The Unified Extensible Firmware Interface (UEFI) code from various independent firmware/BIOS vendors (IBVs) has been found vulnerable to potential attacks through high-impact flaws in image parsing libraries embedded into the firmware.
The shortcomings, collectively labeled LogoFAIL by Binarly, "can be used by threat actors to deliver a malicious payload and bypass Secure Boot, Intel Boot Guard, and other security technologies by design."
Furthermore, they can be weaponized to bypass security solutions and deliver persistent malware to compromised systems during the boot phase by injecting a malicious logo image file into the EFI system partition.
While the issues are not silicon-specific, meaning they impact both x86 and ARM-based devices, they are also UEFI and IBV-specific. The vulnerabilities comprise a heap-based buffer overflow flaw and an out-of-bounds read, details of which are expected to be made public later this week at the Black Hat Europe conference.
Specifically, these vulnerabilities are triggered when the injected images are parsed, leading to the execution of payloads that could hijack the flow and bypass security mechanisms.
"This attack vector can give an attacker an advantage in bypassing most endpoint security solutions and delivering a stealth firmware bootkit that will persist in an ESP partition or firmware capsule with a modified logo image," the firmware security company said.
In doing so, threat actors could gain entrenched control over the impacted hosts, resulting in the deployment of persistent malware that can fly under the radar.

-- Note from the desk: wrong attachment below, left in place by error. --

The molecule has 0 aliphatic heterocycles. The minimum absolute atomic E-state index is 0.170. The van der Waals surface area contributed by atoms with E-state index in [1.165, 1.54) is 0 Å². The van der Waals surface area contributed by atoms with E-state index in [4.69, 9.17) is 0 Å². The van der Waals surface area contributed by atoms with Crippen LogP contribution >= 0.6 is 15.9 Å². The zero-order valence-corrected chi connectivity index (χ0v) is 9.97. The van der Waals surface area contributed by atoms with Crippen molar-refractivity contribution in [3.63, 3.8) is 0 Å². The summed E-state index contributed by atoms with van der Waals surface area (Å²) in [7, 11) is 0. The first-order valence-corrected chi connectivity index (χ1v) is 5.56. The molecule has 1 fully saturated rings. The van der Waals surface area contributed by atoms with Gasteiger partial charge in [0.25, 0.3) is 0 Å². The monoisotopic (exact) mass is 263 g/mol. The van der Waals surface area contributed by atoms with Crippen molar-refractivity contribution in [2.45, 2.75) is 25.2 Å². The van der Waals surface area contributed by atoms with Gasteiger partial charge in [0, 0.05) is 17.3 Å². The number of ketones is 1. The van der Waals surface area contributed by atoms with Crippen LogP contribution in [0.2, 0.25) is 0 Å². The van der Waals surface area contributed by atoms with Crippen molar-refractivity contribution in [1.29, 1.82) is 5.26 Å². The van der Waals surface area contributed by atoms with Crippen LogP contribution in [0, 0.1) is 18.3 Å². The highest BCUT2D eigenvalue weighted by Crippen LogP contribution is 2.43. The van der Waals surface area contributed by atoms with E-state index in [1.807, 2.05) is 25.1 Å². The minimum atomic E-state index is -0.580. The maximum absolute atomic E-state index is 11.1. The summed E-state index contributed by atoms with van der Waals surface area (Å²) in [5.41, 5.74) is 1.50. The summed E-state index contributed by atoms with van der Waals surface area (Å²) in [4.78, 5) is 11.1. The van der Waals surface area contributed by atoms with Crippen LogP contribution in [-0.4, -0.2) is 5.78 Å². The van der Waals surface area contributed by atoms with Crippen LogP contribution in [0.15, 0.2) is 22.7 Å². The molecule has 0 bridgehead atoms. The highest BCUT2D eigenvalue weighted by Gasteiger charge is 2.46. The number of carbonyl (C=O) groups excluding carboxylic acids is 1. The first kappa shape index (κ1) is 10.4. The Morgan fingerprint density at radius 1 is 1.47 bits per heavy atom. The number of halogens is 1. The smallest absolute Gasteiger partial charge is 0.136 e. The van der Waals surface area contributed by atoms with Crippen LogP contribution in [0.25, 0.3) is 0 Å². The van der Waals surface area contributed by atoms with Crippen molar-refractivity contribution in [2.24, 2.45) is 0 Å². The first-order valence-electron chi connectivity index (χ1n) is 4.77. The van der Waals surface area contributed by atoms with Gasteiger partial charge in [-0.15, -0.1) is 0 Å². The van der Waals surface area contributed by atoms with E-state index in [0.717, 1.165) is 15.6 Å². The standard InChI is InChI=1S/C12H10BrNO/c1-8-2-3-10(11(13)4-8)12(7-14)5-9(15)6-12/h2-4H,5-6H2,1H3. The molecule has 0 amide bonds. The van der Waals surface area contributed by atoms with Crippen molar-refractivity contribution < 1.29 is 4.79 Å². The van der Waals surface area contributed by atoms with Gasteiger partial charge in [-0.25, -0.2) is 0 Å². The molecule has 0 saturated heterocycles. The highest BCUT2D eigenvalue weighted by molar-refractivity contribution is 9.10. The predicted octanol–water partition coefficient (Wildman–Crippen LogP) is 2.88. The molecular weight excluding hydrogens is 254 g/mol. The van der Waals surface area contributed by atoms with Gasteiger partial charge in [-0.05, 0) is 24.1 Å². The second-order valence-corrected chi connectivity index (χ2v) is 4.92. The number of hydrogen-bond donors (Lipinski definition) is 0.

The flaws affect all major IBVs like AMI, Insyde, and Phoenix as well as hundreds of consumer and enterprise-grade devices from vendors, including Intel, Acer, and Lenovo, making it both severe and widespread.
The disclosure marks the first public demonstration of attack surfaces related to graphic image parsers embedded into the UEFI system firmware since 2009, when researchers Rafal Wojtczuk and Alexander Tereshkin presented how a BMP image parser bug could be exploited for malware persistence.
"The types – and sheer volume – of security vulnerabilities discovered [...] show pure product security maturity and code quality in general on IBVs reference code," Binarly noted.
CERT/CC Releases Advisory for LogoFAIL
"Implementation of Unified Extensible Firmware Interface (UEFI) by vendors provides a way to customize logo image displayed during the early boot phase," the CERT Coordination Center (CERT/CC) said in an advisory.
The security vulnerabilities discovered in the image parsing libraries that provide this capability can be exploited by an attacker with local privileged access to the ESP partition to disable UEFI security features, modify UEFI Boot Order, and deliver stealth firmware bootkits. The issues stem from a lack of validation on attacker-supplied data.
In other words, an adversary needs to find a way into a target system by other means – such as an unpatched security flaw – and gain elevated privileges, or via a physical attack vector by using an SPI flash programmer to inject the malicious logo.
"As these [image] files are processed by executables that run under a high privilege, it is possible to exploit these vulnerabilities in order to access and modify high-privileged UEFI settings of a device," it further noted. "In some cases, the attacker can use the vendor provided logo customization interface to upload these malicious images."
Binarly, which released additional technical specifics of the vulnerabilities, said "these [OEM-specific] customization features represent a new attack surface because they allow attackers to modify the logo parsed during system boot and mount data-only attacks."